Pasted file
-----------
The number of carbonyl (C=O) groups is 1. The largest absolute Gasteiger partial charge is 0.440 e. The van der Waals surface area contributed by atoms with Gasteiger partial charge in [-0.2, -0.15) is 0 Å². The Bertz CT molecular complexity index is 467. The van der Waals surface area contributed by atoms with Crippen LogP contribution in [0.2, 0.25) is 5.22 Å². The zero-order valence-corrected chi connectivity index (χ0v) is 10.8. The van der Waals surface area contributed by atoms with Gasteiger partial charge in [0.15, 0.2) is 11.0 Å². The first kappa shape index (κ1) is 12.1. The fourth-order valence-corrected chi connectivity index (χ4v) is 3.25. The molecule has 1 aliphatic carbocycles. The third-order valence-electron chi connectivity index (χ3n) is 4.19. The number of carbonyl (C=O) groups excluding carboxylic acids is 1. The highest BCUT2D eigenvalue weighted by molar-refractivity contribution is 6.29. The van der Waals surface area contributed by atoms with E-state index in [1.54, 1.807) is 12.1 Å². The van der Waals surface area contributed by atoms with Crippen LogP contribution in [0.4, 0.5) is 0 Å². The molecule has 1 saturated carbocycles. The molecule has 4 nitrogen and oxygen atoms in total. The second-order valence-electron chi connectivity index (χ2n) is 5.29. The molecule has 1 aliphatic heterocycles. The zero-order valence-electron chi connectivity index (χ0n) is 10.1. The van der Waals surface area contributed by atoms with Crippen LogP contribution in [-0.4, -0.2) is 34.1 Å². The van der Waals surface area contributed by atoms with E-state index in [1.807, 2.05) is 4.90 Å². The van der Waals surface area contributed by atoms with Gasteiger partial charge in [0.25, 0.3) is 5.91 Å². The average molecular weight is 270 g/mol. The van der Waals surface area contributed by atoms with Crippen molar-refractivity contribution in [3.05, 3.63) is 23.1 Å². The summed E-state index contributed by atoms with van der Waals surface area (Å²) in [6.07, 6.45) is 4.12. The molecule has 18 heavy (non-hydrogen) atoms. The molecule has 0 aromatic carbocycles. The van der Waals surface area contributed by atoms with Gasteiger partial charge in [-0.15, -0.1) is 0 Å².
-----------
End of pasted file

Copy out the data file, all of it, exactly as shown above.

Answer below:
The number of carbonyl (C=O) groups is 1. The largest absolute Gasteiger partial charge is 0.440 e. The van der Waals surface area contributed by atoms with Gasteiger partial charge in [-0.2, -0.15) is 0 Å². The Bertz CT molecular complexity index is 467. The van der Waals surface area contributed by atoms with Crippen LogP contribution in [0.2, 0.25) is 5.22 Å². The zero-order valence-corrected chi connectivity index (χ0v) is 10.8. The van der Waals surface area contributed by atoms with Gasteiger partial charge in [0.15, 0.2) is 11.0 Å². The first kappa shape index (κ1) is 12.1. The fourth-order valence-corrected chi connectivity index (χ4v) is 3.25. The molecule has 1 aliphatic carbocycles. The third-order valence-electron chi connectivity index (χ3n) is 4.19. The number of carbonyl (C=O) groups excluding carboxylic acids is 1. The highest BCUT2D eigenvalue weighted by molar-refractivity contribution is 6.29. The van der Waals surface area contributed by atoms with E-state index in [1.54, 1.807) is 12.1 Å². The van der Waals surface area contributed by atoms with Crippen LogP contribution in [0.4, 0.5) is 0 Å². The molecule has 1 saturated carbocycles. The molecule has 4 nitrogen and oxygen atoms in total. The second-order valence-electron chi connectivity index (χ2n) is 5.29. The molecule has 1 aliphatic heterocycles. The zero-order valence-electron chi connectivity index (χ0n) is 10.1. The van der Waals surface area contributed by atoms with Crippen LogP contribution in [-0.4, -0.2) is 34.1 Å². The van der Waals surface area contributed by atoms with E-state index in [1.807, 2.05) is 4.90 Å². The van der Waals surface area contributed by atoms with Gasteiger partial charge in [0.25, 0.3) is 5.91 Å². The average molecular weight is 270 g/mol. The van der Waals surface area contributed by atoms with Crippen molar-refractivity contribution in [3.05, 3.63) is 23.1 Å². The summed E-state index contributed by atoms with van der Waals surface area (Å²) in [6.07, 6.45) is 4.12. The molecule has 18 heavy (non-hydrogen) atoms. The molecule has 0 aromatic carbocycles. The van der Waals surface area contributed by atoms with Gasteiger partial charge in [-0.15, -0.1) is 0 Å².